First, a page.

TEDxGothenburg: Money talks – but where does it come from? (Sascha Buetzer ’11)
Barcelona GSE Macroeconomics and Financial Markets alum Sascha Buetzer ’11 is currently a PhD candidate in Economics at the University of Munich. After starting his career at the European Central Bank, he has been working as an economist in the International Monetary Affairs Division at the Deutsche Bundesbank, primarily in an advisory role for the German executive director at the International Monetary Fund.
In this post, Sascha shares his experience of giving a talk at TEDx Gothenburg in November 2016. The video is included below.
Last November I was given the unique opportunity to present my ideas to an audience that usually doesn’t get to hear much about the inner workings of the financial system and central banking. At the TEDx Conference “Spectrum” in Gothenburg, Sweden, I was one of 10 speakers who were given not more than 20 minutes to convey an “idea worth spreading.”
My talk centered around how money is created in a modern economy and what can be done to improve upon this process, in particular in the context of the euro crisis. Quite a challenge, as it turned out, given the short amount of time and the need to keep things understandable and entertaining since most of the audience did not have an economic background.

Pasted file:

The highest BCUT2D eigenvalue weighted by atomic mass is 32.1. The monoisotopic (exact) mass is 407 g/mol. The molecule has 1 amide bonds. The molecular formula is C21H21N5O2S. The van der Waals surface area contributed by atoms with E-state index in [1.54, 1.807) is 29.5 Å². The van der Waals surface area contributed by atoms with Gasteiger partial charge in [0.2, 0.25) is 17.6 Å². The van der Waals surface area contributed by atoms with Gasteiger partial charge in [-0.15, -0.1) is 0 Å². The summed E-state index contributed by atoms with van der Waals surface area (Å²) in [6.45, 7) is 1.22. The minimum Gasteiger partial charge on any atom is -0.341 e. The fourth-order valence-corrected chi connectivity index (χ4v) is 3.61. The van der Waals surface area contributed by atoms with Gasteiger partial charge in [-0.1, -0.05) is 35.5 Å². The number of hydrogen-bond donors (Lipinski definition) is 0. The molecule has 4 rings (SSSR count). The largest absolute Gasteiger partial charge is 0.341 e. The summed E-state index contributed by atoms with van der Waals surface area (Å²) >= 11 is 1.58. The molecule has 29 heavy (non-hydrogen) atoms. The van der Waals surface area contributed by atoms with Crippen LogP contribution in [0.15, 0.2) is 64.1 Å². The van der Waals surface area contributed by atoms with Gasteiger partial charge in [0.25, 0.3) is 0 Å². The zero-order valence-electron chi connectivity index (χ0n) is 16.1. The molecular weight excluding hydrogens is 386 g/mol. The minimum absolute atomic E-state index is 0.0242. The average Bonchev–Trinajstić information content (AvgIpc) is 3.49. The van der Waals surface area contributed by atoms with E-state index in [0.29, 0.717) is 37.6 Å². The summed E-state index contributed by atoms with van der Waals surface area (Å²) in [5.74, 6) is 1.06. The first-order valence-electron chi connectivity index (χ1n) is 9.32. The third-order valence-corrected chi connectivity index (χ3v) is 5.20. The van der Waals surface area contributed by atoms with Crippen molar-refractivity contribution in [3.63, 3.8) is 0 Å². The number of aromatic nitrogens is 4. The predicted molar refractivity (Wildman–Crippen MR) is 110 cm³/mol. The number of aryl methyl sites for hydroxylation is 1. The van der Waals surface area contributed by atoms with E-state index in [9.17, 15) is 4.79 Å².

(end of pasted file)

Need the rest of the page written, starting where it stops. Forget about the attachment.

It was, however, an extremely exciting and rewarding experience.
After getting in touch with the organizers through a chance encounter at the Annual Meeting of the Asian Development Bank (ADB) last year, all speakers got an individually assigned coach who provided excellent feedback and recommendations for the talk.
The day of the conference itself was thoroughly enjoyable (at least after the initial rush of adrenaline had subsided). It was fascinating to interact with people from widely varying backgrounds that all shared a natural curiosity and desire to learn from each other. And at the end of the day it felt great for having been able to contribute to this, by providing people with insight into a topic so important, yet so little-known.
Watch the talk here: